Tea hacks

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See also Coffee hacks

[edit] Hot Tea

  • Brew a concentrated pot of tea, say, using four times the normal amount of loose tea (avoid tea bags at all costs -- they are more expensive, and yield less flavor). During the hectic day, just boil hot water, and add it to a cup 25% filled with former concentrate -- for a perfect cup without repeated hassling. (If you add milk, try keeping at room temperature during the day.)
    • Time the brew exactly to your liking; then add honey or sugar if you wish, but another hack is to use your favorite fruit juice instead (say, about a quarter cup per pot).
  • If you are using tea bags brewed in the mug you can buy mugs with lids in Chinese supermarkets. These keep the tea hotter so its brews better (and stays hot longer). They are also slightly larger that normal mugs so closer to the 1 & 1/2 cups size that tea-bags come in.
  • The essence of chai tea is not the tea itself (which is usually just black tea) but the added spices. This can be found at an Indian grocery store and added to the concentrate above. My recommendation: Tea Masala -- pure spice extract.
  • Zen monk hack: add nothing. Plain hot water (sayu in Japanese; cf. tea ceremony) is surprisingly refreshing. As for the source, avoid tap water. Enlightened way to diminish caffeine habit.
  • When making tea in a pot your teapot should be as warm as possible. Instead of swilling some boiling water around in it, zap it in the microwave for a minute with half an inch of water in the bottom - the perfect temperature for a perfect brew.
  • Remember not to overboil the water! The water becomes less aerated and it will make your tea flat. Also, many green teas should be brewed with water a bit less than boiling... 180-190 degrees or so. I don't bother with a thermometer, just stop the water "right before" it's about to boil, let it sit for 30 seconds, and brew.
  • Drink herb tea (like Celestial Seasonings) to break your caffeine habit and spend less time cleaning the stains normal tea causes on your mug and teeth.
    • Herbal tea is nice, especially when you don't want the caffine. However, herbal tea doesn't have nearly the antioxidants that real tea does. I find it has little flavor either.
  • Green tea leaves and bags can be used more than once.
  • Be careful with keeping warm tea in a pitcher on the counter too long, I have personally seen a pitcher of tea "incubate" something and pour out like runny jello. Very, very unpleasant.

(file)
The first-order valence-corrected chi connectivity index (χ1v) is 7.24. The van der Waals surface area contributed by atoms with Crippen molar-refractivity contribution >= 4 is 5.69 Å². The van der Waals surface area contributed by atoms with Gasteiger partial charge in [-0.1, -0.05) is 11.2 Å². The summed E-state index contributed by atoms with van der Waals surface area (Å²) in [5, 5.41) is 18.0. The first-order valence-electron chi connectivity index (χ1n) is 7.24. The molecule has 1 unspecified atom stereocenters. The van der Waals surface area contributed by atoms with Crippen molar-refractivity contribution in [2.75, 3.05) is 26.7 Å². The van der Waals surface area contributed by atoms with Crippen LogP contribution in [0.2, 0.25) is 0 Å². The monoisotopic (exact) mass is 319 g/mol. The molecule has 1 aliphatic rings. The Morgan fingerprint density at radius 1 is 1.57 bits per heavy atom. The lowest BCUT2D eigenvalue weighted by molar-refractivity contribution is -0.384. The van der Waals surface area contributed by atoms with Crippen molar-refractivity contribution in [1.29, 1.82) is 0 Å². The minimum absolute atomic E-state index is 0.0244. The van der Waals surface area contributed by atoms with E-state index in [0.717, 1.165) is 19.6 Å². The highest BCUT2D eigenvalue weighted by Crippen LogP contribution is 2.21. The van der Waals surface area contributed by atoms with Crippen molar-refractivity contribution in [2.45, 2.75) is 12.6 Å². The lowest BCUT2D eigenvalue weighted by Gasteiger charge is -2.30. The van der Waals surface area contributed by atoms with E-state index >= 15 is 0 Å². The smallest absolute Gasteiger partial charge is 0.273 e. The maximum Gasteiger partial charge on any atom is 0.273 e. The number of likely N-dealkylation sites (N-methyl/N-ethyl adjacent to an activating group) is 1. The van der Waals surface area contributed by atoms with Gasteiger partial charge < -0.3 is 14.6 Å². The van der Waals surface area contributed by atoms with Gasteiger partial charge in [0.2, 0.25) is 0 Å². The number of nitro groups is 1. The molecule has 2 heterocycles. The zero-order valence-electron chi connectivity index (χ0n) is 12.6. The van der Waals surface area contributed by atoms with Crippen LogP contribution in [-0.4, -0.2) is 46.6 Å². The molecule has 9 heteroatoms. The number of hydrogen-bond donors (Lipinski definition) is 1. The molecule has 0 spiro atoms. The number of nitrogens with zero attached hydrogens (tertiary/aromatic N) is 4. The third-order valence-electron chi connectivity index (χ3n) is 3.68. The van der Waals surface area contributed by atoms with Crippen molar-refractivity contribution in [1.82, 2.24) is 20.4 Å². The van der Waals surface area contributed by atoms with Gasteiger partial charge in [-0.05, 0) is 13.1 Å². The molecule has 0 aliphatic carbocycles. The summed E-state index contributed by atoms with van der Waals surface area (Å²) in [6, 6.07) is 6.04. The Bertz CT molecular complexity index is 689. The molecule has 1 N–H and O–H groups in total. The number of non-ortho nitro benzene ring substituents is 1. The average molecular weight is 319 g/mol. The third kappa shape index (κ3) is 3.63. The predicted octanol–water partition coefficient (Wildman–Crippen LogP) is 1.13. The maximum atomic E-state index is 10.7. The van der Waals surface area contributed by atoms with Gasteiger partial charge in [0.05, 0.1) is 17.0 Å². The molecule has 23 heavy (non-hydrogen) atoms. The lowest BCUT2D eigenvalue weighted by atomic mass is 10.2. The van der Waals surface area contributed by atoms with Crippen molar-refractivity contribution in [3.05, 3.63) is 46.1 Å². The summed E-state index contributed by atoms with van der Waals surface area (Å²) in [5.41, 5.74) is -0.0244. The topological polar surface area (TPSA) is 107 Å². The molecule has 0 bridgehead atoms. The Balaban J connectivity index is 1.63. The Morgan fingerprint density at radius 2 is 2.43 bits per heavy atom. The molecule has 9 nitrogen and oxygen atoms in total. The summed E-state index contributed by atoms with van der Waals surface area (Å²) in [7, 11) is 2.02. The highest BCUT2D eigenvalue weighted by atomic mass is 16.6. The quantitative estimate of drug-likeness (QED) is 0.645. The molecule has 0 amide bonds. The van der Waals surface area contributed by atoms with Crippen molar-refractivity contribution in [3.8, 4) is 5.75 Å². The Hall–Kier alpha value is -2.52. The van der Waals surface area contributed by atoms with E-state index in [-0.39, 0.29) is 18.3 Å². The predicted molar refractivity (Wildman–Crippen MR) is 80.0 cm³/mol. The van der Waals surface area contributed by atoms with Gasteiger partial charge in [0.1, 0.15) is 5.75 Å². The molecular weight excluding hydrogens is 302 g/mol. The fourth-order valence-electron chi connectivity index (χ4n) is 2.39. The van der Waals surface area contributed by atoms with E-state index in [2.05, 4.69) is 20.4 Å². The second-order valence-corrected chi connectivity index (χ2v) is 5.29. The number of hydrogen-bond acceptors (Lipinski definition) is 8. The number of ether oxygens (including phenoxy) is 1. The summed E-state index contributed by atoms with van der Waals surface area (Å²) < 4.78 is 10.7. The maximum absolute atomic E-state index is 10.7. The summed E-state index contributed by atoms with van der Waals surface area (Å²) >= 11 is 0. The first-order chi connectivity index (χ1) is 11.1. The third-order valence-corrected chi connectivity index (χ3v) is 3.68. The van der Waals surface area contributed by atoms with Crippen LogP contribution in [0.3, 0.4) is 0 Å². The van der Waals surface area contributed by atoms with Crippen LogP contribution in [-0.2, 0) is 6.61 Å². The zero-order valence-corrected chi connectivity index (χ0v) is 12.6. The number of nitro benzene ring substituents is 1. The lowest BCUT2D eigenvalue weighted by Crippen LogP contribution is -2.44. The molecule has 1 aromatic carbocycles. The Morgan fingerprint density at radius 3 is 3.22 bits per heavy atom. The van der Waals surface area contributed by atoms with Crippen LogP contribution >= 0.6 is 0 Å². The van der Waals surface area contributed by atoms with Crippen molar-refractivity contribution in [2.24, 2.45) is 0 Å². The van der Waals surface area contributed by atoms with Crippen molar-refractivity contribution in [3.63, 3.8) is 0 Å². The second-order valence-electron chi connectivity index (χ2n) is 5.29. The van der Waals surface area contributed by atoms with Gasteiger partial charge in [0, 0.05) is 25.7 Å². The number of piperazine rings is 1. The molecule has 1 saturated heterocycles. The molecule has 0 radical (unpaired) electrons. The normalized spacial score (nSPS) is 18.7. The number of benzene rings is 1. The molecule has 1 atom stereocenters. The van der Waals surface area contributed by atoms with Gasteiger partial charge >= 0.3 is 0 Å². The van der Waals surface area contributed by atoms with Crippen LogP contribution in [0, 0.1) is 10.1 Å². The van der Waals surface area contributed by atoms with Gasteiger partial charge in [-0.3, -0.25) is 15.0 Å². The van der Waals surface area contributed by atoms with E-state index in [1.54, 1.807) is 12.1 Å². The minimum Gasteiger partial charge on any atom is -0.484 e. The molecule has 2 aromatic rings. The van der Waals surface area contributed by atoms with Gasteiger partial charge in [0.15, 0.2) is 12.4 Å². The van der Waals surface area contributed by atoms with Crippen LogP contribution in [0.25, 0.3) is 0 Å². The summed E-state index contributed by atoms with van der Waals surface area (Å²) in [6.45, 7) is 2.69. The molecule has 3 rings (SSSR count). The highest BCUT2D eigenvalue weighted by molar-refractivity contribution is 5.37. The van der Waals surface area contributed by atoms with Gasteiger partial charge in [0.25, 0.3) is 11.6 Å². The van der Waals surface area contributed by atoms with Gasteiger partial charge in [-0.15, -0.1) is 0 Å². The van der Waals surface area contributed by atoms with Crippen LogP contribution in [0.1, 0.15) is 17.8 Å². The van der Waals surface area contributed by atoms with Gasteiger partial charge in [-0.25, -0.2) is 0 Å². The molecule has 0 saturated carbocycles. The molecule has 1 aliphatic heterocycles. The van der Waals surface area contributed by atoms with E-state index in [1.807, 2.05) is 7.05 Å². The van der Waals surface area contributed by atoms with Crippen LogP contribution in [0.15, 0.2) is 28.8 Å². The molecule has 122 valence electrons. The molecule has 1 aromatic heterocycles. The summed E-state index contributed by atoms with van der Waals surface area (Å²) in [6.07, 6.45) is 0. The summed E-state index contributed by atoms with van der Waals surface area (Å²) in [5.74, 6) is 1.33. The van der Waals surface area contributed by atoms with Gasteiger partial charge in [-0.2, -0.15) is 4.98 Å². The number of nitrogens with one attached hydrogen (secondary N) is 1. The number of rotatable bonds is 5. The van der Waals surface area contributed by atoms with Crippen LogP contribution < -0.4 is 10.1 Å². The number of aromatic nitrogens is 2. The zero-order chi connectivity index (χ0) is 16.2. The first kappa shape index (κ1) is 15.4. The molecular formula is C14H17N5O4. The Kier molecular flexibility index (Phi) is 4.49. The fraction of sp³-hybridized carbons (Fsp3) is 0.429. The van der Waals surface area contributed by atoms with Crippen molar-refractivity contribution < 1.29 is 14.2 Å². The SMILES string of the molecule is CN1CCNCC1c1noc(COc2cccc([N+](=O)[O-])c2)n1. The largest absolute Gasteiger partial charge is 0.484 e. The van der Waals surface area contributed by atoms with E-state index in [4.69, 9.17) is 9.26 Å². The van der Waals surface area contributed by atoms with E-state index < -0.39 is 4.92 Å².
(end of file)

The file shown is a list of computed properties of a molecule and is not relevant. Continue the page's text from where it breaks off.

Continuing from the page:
• When you're done using loose-leaf tea, scoop out the wet leaves and give them to your houseplants. It's a great fertilizer, it's eco-friendly, and your plants will love it. --saladspork 12:32, 20 Apr 2005 (PDT)
  • Drink green tea in situations where you can't readily clean you mug, it leaves less mess in your mug --Lolindrath 09:53, 19 December 2005 (EST)

[edit] Iced Tea

  • My grandmother brewed iced tea in similar concentrations and kept it chilled in a pitcher in the fridge. When it was time to pour, it was diluted in the glass, usually by half. My grandparents liked strong, unsweetened tea.
  • Iced tea too cloudy? While cloudy iced tea doesn't affect the taste, we like it to look nice and sparkling clear. To do this, pour some boiling water into the tea. It should become clear again.
  • On brewing iced tea so it does not become cloudy: According to Alton Brown, Sweet Tea if you strain the tea into room temperature water (instead of cold water), it should stay clear.
  • Keep a bottle of simple syrup (sugar dissolved in hot water) in the fridge at all times to sweeten iced tea with.
  • Try fridge tea: mix 16 ounces of cold water with 3 teaspoons of loose-leaf green tea or 4 teaspoons of loose-leaf black tea, and let steep in the fridge for 24 hours. Strain and drink! Iced tea made with this method is clear 95% of the time.

[edit] Sweeteners

  • I strongly recommend creamed honey over other sweetners. Honey is healthier than other forms of sweetners, and if it is from a local source it may provide some protection from allergies. As for creamed honey, it dissolves much better in hot water/tea than any other sweetner (including regular honey) and it doesn't solidify like regular honey.
  • Hack from Tibetan monks: add butter. Experiment with the amount. Butter lowers tryglycerides and raises metabolic rates. Margarine should be avoided because of its damaging trans-fatty acids.
  • A little sugar (1/2 teaspoon or less) acts as a flavour enhancer for herb teas — especially the fruit flavoured ones that smell good but don't taste of anything.
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